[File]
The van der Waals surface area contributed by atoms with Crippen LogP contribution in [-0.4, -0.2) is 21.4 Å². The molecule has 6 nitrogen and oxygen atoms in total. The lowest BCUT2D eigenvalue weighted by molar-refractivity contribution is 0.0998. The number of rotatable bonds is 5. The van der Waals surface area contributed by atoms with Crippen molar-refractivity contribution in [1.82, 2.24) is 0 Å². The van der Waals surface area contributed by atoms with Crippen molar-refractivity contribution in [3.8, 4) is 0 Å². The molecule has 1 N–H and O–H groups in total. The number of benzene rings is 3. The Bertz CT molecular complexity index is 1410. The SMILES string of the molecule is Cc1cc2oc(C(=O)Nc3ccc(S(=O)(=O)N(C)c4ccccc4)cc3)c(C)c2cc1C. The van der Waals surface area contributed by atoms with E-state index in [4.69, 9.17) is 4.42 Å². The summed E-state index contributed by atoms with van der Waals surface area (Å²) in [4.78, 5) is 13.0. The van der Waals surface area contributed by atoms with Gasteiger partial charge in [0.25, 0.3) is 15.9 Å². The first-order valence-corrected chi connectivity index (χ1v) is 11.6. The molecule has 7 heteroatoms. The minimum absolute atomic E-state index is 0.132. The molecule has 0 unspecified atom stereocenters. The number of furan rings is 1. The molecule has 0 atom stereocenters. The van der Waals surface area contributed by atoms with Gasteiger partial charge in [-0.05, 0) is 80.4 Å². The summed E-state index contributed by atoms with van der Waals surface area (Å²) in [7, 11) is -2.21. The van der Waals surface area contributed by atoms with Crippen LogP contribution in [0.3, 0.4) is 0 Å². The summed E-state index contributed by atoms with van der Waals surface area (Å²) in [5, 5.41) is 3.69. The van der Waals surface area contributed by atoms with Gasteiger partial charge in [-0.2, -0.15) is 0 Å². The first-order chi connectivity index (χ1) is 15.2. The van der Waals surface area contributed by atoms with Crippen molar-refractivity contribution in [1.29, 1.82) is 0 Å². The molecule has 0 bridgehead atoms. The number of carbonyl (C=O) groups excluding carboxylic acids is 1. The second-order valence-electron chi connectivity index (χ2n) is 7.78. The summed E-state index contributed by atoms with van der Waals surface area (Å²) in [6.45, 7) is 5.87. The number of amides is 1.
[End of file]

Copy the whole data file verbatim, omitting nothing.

The van der Waals surface area contributed by atoms with Crippen LogP contribution in [-0.4, -0.2) is 21.4 Å². The molecule has 6 nitrogen and oxygen atoms in total. The lowest BCUT2D eigenvalue weighted by molar-refractivity contribution is 0.0998. The number of rotatable bonds is 5. The van der Waals surface area contributed by atoms with Crippen molar-refractivity contribution in [1.82, 2.24) is 0 Å². The van der Waals surface area contributed by atoms with Crippen molar-refractivity contribution in [3.8, 4) is 0 Å². The molecule has 1 N–H and O–H groups in total. The number of benzene rings is 3. The Bertz CT molecular complexity index is 1410. The SMILES string of the molecule is Cc1cc2oc(C(=O)Nc3ccc(S(=O)(=O)N(C)c4ccccc4)cc3)c(C)c2cc1C. The van der Waals surface area contributed by atoms with E-state index in [4.69, 9.17) is 4.42 Å². The summed E-state index contributed by atoms with van der Waals surface area (Å²) in [4.78, 5) is 13.0. The van der Waals surface area contributed by atoms with Gasteiger partial charge in [0.25, 0.3) is 15.9 Å². The first-order valence-corrected chi connectivity index (χ1v) is 11.6. The molecule has 7 heteroatoms. The minimum absolute atomic E-state index is 0.132. The molecule has 0 unspecified atom stereocenters. The number of furan rings is 1. The molecule has 0 atom stereocenters. The van der Waals surface area contributed by atoms with Gasteiger partial charge in [-0.05, 0) is 80.4 Å². The summed E-state index contributed by atoms with van der Waals surface area (Å²) in [7, 11) is -2.21. The van der Waals surface area contributed by atoms with Crippen LogP contribution in [0.3, 0.4) is 0 Å². The summed E-state index contributed by atoms with van der Waals surface area (Å²) in [5, 5.41) is 3.69. The van der Waals surface area contributed by atoms with Gasteiger partial charge in [-0.2, -0.15) is 0 Å². The first-order chi connectivity index (χ1) is 15.2. The van der Waals surface area contributed by atoms with Crippen molar-refractivity contribution in [1.29, 1.82) is 0 Å². The molecule has 0 bridgehead atoms. The number of carbonyl (C=O) groups excluding carboxylic acids is 1. The second-order valence-electron chi connectivity index (χ2n) is 7.78. The summed E-state index contributed by atoms with van der Waals surface area (Å²) in [6.45, 7) is 5.87. The number of amides is 1.